Thursday, March 30, 2017

Dragon 1 : Werwolfe 0

"I get lifted and spin 'til I'm half-twisted
Feet planted and stand with a grin full'a chapped lipstick
Did I just hear somebody say they wanna challenge me here?
While I'm holding a pistol with this many calibers here?"

Eminem - Amityville

Once upon a fourth era, in a Skyrim far away, a lone moon-beast stalked mountain forts and caves and steep ravines, gorging himself upon the corpses of his enemies. As night turned to day, sated at last, he found his steps had led him to a narrow upthrust of rock overhanging a glorious view of the surrounding landscape. He advanced to stand upon its pinnacle, bathed both in gore and glory, and roared a defiant challenge to the morning world so far beneath him.
A moment passed.
A deeper roar answered his challenge from below. He had time to blink before the dragon was upon him.
I wish I could say this screenshot represents the actual event, but it's a mere re-enactment. Possessed as I am of a slight flair for the dramatic, I really did venture out onto that rocky overhang to repeatedly bellow my werewolf howl over the lands below. When the dragon (which apparently sleeps at the bottom of this mountain) swept upwards along the cliff face, its motion knocked my character physically off his mountaintop perch to a rather ignominious falling death. Far from snapping a screenshot in the heat of the moment, I merely stared slack-jawed at my screen, trying to make sense of the past couple of seconds.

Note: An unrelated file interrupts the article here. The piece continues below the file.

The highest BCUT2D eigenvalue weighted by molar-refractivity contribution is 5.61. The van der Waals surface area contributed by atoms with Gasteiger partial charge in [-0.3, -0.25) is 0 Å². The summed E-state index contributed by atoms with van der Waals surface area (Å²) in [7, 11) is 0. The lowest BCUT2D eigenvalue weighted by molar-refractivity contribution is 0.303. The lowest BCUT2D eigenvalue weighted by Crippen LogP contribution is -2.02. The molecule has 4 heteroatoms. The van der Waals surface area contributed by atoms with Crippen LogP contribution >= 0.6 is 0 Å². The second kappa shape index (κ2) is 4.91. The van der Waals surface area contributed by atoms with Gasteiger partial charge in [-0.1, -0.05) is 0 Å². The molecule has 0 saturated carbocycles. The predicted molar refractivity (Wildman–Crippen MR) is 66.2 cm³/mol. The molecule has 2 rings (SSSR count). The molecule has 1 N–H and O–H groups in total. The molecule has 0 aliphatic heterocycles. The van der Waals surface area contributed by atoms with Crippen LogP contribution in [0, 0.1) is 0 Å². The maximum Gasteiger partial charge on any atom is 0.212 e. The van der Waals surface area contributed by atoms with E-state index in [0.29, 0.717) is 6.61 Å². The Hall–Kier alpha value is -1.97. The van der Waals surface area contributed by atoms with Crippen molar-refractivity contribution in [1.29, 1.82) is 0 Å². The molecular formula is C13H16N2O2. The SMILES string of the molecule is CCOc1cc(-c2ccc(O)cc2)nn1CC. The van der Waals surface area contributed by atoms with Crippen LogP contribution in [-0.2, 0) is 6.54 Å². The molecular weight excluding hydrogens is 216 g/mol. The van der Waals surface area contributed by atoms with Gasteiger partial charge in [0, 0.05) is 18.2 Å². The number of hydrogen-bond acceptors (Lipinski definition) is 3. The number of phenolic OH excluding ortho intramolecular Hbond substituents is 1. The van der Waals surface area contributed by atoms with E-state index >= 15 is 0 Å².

As I splattered onto the rocks beneath, the game interface informed me I was entering an area known as Dragontooth Crater.
Dragontooth. No shit. Would've been nice to know that five minutes ago you assholes!

I roared a challenge to the world and my bluff was called. This was not meant to happen. I didn't know there was a dragon sleeping at the bottom of that cliff. The dragon, in its 64-bit brain, certainly didn't know I was coming. No narrator cued suspenseful foreshadowing music. Had I not decided to get loud and proud at that moment, I could have kept walking along the cliffside utterly ignorant of the fire hazard lurking below.

I've been talking a lot about heavily scripted RPGs lately but as good as something like Torment:Tides of Numenera can be, it doesn't quite fill the "adventuring" quota of the emblematic RPG hero's journey. Adventure is not scripted. It's an emergent property. Given adequate substrate, it writes itself. Don't program the dragon to seek me out. Just give it the ability to hear noise and let my hubris do the rest.

Guess what I'm saying is: Mount&Blade 2 just cannot come out soon enough. Good writing's always good, but much too lawful for my chaotic tastes. The Pandemonium of a good sandbox, the thousand monkeys at a thousand typewriters yield one campaign after another, pitfalls and pinnacles of storytelling, by simply stepping over the next rise. Good scripted RPGs are a sure thing, a low risk venture: you know what you're getting. Sandboxes are a gamble, but if you keep pounding away at them the stories you write yourself easily surpass the thrill of having lines placed in your character's mouth.
Roguelikes, sandboxes, virtual worlds. Not a nice tidy headshrinker's office where you're quietly guided in exploring your superego and archetypes, but an insane asylum with crumbling walls, shit smeared on the ceilings and dead flies piled on the windowsills. Dirty and freaky and half-baked and howling through the arteries of the world, that's adventure, adventurers.

And yes, sometimes a dragon just jumps up and knocks you off your pedestal.

"You can get capped after just having a cavity filled."

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